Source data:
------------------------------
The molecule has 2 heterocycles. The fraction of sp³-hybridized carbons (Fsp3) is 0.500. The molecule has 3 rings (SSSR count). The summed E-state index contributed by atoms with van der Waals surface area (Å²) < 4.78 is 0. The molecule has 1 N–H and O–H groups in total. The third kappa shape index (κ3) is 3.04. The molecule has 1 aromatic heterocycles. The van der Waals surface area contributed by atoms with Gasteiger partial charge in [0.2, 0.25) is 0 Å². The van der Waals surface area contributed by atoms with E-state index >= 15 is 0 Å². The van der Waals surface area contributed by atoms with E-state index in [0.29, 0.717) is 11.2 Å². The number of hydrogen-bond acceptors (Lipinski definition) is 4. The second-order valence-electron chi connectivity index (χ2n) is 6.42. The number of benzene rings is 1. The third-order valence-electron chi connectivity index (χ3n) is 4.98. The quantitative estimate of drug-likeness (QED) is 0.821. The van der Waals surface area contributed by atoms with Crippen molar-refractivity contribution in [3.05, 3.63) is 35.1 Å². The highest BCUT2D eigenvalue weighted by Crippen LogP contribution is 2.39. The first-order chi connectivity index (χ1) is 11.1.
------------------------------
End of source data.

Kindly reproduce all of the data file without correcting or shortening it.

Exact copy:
The molecule has 2 heterocycles. The fraction of sp³-hybridized carbons (Fsp3) is 0.500. The molecule has 3 rings (SSSR count). The summed E-state index contributed by atoms with van der Waals surface area (Å²) < 4.78 is 0. The molecule has 1 N–H and O–H groups in total. The third kappa shape index (κ3) is 3.04. The molecule has 1 aromatic heterocycles. The van der Waals surface area contributed by atoms with Gasteiger partial charge in [0.2, 0.25) is 0 Å². The van der Waals surface area contributed by atoms with E-state index >= 15 is 0 Å². The van der Waals surface area contributed by atoms with E-state index in [0.29, 0.717) is 11.2 Å². The number of hydrogen-bond acceptors (Lipinski definition) is 4. The second-order valence-electron chi connectivity index (χ2n) is 6.42. The number of benzene rings is 1. The third-order valence-electron chi connectivity index (χ3n) is 4.98. The quantitative estimate of drug-likeness (QED) is 0.821. The van der Waals surface area contributed by atoms with Crippen molar-refractivity contribution in [3.05, 3.63) is 35.1 Å². The highest BCUT2D eigenvalue weighted by Crippen LogP contribution is 2.39. The first-order chi connectivity index (χ1) is 11.1.